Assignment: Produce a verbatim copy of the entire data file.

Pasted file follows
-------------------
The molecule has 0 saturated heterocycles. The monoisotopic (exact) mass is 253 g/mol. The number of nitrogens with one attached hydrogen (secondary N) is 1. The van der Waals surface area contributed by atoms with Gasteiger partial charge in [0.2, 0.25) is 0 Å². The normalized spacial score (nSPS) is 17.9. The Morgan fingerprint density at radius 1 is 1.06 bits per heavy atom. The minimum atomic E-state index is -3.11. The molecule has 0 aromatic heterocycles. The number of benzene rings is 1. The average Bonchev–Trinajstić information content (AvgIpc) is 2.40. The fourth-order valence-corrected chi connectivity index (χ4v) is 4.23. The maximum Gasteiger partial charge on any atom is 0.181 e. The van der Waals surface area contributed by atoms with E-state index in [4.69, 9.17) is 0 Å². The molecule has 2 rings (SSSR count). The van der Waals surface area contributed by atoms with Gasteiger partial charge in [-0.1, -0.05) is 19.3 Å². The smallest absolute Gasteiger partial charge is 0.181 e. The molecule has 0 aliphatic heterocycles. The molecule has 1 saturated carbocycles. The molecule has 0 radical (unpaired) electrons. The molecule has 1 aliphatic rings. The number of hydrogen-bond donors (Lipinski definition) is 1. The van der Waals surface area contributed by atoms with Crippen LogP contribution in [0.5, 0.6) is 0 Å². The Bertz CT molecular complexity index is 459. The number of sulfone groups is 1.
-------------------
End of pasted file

The molecule has 0 saturated heterocycles. The monoisotopic (exact) mass is 253 g/mol. The number of nitrogens with one attached hydrogen (secondary N) is 1. The van der Waals surface area contributed by atoms with Gasteiger partial charge in [0.2, 0.25) is 0 Å². The normalized spacial score (nSPS) is 17.9. The Morgan fingerprint density at radius 1 is 1.06 bits per heavy atom. The minimum atomic E-state index is -3.11. The molecule has 0 aromatic heterocycles. The number of benzene rings is 1. The average Bonchev–Trinajstić information content (AvgIpc) is 2.40. The fourth-order valence-corrected chi connectivity index (χ4v) is 4.23. The maximum Gasteiger partial charge on any atom is 0.181 e. The van der Waals surface area contributed by atoms with E-state index in [4.69, 9.17) is 0 Å². The molecule has 2 rings (SSSR count). The van der Waals surface area contributed by atoms with Gasteiger partial charge in [-0.1, -0.05) is 19.3 Å². The smallest absolute Gasteiger partial charge is 0.181 e. The molecule has 0 aliphatic heterocycles. The molecule has 1 saturated carbocycles. The molecule has 0 radical (unpaired) electrons. The molecule has 1 aliphatic rings. The number of hydrogen-bond donors (Lipinski definition) is 1. The van der Waals surface area contributed by atoms with Crippen LogP contribution in [0.5, 0.6) is 0 Å². The Bertz CT molecular complexity index is 459. The number of sulfone groups is 1.